Bestselling author of Mr Make Believe and Keeping My Sisters’ Secrets, Beezy Marsh, sits down with Helen Slavin to discuss the release of Slavin’s slow burning thriller, The Stopping Place, published by Ipso Books earlier this month.
What is your writing process like? Do you plot out beginning, middle, and end or does it develop more organically?
It’s organic. Something opens up in my head, the characters arrive in a particular scene and I start to ask questions and scribble things down about who they are, what they are doing. The kernels of ideas come from all different sources; a dream sometimes, or visiting a place and feeling a connection to it, overhearing a conversation, or just hearing a name, there’s sometimes a ping about a name. I don’t plot out the whole thing in order, the pieces arrive and I think ‘oh yes,that’s for the middle’ and then sometimes there’s an ending first and I work towards that. I wrote a book called ‘From a Distance’ where I had the ending all planned out and was working towards it and suddenly the character of Clem, the hero, just did his own thing and I followed him. He didn’t behave the way I had planned. That’s the best process of all.
How did you get started writing novels? You have a background in scriptwriting, was the transition from script to book a difficult one?
I’d had a particularly stupid and horrible time on a tv show and they just fired me, the way they usually do in tv which is, they don’t bother to tell you you’ve been fired. Genius. All I got was an email from a burnt out script editor with the words ‘I am going home. My brain is melting’ and that was that. She’d clearly had enough and so had I. I was unemployed again. I’d always wanted to write books and one evening whilst sorting the kids out for school the next day I had a vision of this really angry woman banging on a door in what appeared to be a bland white waiting room and then there were wings flapping, vast angel wings. That was Annie and I started to write The Extra Large Medium the next day. It was very freeing. The transition wasn’t difficult at all in terms of process. I prefer writing books because you can put all the thoughts and feelings in and create a proper landscape and the true characters from inside your head. In scripts it’s the bare bones of stuff, a different process altogether and not as satisfying. Also you write for ages and then they bring in a different actor and everything has to change around that. Mad. There aren’t the same constraints in books, you can do anything.
This is such a unique book, it doesn’t seem to conform to a single genre. Did you set out to write a particular kind of book?
I don’t tend to think about genre. I just have the story and the characters and they are who they are which is difficult in a genre led world. The Stopping Place arrived on my way back from the school run. I had a nodding acquaintance with a woman I saw in the park each day, going in the opposite direction. This particular day it was raining and one of her shopping bags had burst and she was in tears, having a stressful morning. I helped her with the shopping and said I’d walk home with her. She invited me in for coffee. We introduced ourselves and she gave her name, it was unusual, a name I’d always liked and I said as much and she said, quite matter of fact ‘Well when I had to change my name I thought I might as well change it to something I liked’. My brain did a comedy rewind on this, I thought ‘What did she just say?’ so, because I’m essentially nosey I said ‘You had to change your name?” and she handed me the coffee and said ‘Yes. There is a man and if he finds me he will do me harm.’ My writer brain just switched to Def Con 1 and she told me some of her story. This tallied in with a documentary I’d heard on Radio 4 about domestic abuse in the Church of England which had also stopped me in my tracks and as I walked home I thought about the idea of almost being destroyed, about changing yourself, leaving yourself behind in order to escape and how difficult that would be, what would that make you feel like? As I opened my own front door Ruby just stepped out from behind a library stack in my head. I saw the library like a maze almost and Ruby a mouse in it, hiding, but also knowing her way around. Her fortress of solitude!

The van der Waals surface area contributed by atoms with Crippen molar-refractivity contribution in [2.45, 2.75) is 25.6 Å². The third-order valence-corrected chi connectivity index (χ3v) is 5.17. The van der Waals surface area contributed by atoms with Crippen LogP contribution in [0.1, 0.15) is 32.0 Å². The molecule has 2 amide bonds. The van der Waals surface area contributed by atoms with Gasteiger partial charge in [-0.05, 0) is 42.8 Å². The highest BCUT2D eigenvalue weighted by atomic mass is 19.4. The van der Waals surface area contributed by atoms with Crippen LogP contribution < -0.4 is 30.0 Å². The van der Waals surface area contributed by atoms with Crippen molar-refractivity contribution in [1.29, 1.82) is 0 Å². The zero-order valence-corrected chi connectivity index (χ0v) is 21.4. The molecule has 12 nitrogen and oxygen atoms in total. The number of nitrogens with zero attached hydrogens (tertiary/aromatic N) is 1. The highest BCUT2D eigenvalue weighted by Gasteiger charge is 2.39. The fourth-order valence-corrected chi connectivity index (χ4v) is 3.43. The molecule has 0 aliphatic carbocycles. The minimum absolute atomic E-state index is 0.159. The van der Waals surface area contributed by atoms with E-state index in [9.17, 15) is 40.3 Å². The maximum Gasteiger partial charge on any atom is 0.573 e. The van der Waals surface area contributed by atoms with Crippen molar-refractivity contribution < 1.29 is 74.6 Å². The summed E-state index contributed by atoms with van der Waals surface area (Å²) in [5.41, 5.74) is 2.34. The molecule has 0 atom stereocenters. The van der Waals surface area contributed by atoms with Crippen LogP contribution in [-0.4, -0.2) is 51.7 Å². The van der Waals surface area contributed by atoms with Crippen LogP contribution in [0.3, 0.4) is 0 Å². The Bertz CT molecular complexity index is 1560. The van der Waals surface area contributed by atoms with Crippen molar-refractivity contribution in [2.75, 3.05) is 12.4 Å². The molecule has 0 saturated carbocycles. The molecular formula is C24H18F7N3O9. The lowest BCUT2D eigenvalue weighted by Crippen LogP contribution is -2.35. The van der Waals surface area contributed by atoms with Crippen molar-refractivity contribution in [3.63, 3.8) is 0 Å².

Like you, I write in multiple genres, so I’m always interested in what leads you to write different books at different times. Do you know what kind of book it’s going to be and whether or not there will be magic or ghosts or menacing men at the beginning or does that become clear as you go?
It depends on who shows up in my head. For instance I’ve been writing The Witch Ways, about three novice witch sisters and out of the blue I had a character arrive, all bashed up and checking into a caravan park in South Wales. He’s hiding out. That book is not supernatural at all. He’s a criminal and the book is going to be about the history that brought him, stitched and broken, to the caravan park. It’s about revenge and vengeance and there’s a touch of black comedy too, because of other characters who have landed and joined him. I just rely on the characters I suppose, whoever turns up in my head. There are a lot of people roaming around in there.